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Boone County Clerk decides nothing wrong with attorney general's vote

COLUMBIA, Mo. - Missouri Attorney General Josh Hawley's vote in Boone County did not violate state election laws, since his permanent address is still in the county, according to an investigation.

Boone County Clerk Taylor Burks closed his investigation on Wednesday into Hawley's August vote at the Lenoir Woods Senior Center. A resident made a complaint that Hawley had voted illegally, since the attorney general must live in Jefferson City.

After the St. Louis Post-Dispatch pointed out in January that the Missouri Constitution requires the attorney general to "reside at the seat of government," Hawley began renting a two-bedroom apartment in Jefferson City. Voting records show Hawley has lived at a home off Highway 163, south of Columbia, since at least 2010.

Burks told ABC 17 News he discussed the issue with Hawley's attorney, Peter Patterson, who told him that Hawley intends his Boone County home to be his permanent residence. A letter Patterson sent the clerk's office said that because Hawley plans to return to his Boone County home, it makes that place his permanent residence.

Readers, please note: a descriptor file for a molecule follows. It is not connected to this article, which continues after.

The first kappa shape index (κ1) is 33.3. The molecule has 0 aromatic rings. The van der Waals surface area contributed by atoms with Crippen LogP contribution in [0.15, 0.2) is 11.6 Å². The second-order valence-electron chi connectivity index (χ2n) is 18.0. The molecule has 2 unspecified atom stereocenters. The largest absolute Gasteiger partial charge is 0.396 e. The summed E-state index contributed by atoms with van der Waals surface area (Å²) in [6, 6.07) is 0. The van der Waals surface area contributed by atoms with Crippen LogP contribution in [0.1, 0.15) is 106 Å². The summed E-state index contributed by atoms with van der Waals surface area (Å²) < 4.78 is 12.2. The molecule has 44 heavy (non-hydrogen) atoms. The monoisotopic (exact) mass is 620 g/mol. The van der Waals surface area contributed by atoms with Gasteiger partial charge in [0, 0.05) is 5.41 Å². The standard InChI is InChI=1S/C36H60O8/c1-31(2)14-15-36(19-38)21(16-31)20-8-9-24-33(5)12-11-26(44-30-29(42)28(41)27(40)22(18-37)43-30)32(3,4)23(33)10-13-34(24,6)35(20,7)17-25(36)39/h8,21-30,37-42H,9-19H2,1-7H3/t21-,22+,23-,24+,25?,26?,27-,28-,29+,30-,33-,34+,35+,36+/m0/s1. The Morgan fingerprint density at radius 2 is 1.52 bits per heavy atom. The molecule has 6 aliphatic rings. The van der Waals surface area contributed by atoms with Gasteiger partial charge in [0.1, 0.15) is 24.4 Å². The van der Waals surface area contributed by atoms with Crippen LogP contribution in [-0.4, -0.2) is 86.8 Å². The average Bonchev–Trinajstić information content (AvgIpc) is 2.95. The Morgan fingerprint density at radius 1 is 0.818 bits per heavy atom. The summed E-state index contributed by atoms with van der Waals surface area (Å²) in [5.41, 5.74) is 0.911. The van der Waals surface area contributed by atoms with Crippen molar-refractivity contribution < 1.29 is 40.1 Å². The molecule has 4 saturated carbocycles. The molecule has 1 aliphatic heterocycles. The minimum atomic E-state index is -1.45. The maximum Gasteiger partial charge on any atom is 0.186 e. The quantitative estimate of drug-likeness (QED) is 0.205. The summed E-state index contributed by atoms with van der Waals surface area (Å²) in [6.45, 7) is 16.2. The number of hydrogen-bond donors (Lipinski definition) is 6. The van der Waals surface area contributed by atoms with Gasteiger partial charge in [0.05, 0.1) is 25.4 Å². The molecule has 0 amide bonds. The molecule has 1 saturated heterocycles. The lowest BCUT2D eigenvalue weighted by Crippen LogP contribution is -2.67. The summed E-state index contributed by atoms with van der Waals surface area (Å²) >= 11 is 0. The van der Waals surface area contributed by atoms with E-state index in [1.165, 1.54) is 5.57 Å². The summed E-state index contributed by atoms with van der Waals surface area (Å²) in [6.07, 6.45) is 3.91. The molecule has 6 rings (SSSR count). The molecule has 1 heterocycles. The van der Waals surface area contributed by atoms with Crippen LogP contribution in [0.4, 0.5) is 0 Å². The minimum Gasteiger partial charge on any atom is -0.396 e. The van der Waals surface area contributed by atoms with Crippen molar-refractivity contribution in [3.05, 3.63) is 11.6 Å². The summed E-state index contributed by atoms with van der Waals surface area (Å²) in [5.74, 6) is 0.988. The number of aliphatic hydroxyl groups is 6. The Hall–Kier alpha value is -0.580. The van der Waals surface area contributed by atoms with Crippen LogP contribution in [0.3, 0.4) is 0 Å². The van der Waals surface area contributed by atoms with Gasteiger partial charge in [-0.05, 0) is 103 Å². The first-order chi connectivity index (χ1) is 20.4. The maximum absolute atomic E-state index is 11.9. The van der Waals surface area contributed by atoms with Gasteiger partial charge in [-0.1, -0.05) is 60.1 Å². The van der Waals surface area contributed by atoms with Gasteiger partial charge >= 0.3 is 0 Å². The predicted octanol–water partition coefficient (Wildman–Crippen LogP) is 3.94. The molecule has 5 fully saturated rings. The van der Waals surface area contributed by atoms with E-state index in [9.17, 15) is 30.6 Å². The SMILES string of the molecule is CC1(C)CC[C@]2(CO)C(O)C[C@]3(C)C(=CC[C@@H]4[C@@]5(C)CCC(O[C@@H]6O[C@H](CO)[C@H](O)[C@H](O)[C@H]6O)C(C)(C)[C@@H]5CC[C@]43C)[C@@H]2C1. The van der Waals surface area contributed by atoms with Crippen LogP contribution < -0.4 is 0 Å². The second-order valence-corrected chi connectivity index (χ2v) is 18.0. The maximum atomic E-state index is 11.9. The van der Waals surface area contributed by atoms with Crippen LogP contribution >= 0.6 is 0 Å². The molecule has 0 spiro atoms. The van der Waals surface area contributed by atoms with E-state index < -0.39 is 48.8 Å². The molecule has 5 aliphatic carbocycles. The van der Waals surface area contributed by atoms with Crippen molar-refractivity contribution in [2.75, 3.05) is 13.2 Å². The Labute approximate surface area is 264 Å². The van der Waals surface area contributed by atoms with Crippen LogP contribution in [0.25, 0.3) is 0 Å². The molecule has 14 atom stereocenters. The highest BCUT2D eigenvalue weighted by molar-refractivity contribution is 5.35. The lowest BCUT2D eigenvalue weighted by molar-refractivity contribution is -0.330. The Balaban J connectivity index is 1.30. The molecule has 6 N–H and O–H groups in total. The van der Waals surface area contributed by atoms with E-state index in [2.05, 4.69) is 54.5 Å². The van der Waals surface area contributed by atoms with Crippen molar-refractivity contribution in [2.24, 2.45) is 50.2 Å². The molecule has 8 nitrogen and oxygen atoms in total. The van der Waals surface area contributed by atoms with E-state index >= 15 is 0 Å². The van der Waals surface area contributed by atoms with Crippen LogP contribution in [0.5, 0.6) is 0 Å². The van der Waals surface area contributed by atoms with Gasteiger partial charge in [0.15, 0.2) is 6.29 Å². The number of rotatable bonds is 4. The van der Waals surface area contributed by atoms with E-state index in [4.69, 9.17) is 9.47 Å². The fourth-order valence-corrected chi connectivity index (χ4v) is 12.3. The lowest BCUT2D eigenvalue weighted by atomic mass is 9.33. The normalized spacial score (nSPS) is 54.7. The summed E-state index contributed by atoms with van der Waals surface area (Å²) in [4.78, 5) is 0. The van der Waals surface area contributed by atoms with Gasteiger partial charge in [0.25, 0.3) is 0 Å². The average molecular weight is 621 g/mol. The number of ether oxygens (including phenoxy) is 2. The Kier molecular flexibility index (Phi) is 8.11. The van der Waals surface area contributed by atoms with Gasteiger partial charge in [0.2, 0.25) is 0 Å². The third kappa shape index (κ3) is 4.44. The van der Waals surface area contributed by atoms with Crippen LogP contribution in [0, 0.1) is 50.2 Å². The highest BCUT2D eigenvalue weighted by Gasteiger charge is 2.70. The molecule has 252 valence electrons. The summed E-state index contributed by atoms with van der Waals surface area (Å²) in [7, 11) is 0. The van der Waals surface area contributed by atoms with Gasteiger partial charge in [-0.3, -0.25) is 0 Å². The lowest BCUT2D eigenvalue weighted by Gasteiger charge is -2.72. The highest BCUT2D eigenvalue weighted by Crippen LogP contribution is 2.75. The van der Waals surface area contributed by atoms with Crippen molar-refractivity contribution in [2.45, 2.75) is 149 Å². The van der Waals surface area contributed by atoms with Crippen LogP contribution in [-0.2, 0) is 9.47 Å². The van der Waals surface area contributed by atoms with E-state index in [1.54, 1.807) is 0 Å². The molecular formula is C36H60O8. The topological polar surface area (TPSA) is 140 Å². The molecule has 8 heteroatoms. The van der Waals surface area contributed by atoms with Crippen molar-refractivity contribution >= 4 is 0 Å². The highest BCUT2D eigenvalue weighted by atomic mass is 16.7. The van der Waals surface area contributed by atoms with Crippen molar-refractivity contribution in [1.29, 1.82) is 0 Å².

"While he has an apartment in Jefferson City, Mr. Hawley is not from there and does not intend to make Jefferson City his permanent home," Patterson's letter said. "For that reason, under Missouri law, the appropriate place for Mr. Hawley to register and vote is Boone County."

Burks said his office does not have authority to investigate matters such as the attorney general's requirement to reside in Jefferson City.

Scott Paradise, a spokesman for Hawley's exploratory committee for the U.S. Senate, sent ABC 17 News an emailed statement about the decision.

"The Boone County Clerk's official finding confirms what we have said all along: Josh Hawley is properly registered to vote at his permanent home despite the Democrat party attacks to the contrary," Paradise said.

Margaret Booker, the Boone County resident that filed the complaint, told ABC 17 News she was disappointed neither Burks nor the county looked further into the residency requirement for the attorney general. She felt the issue needed clarification after learning Hawley voted in Boone County.

"That should never be a question for future [attorneys general], or the citizens and state of Missouri," Booker said.

Hawley pays for the Jefferson City apartment himself, Paradise told ABC 17 News. The rent does not come out of the Attorney General's Office budget, he said.


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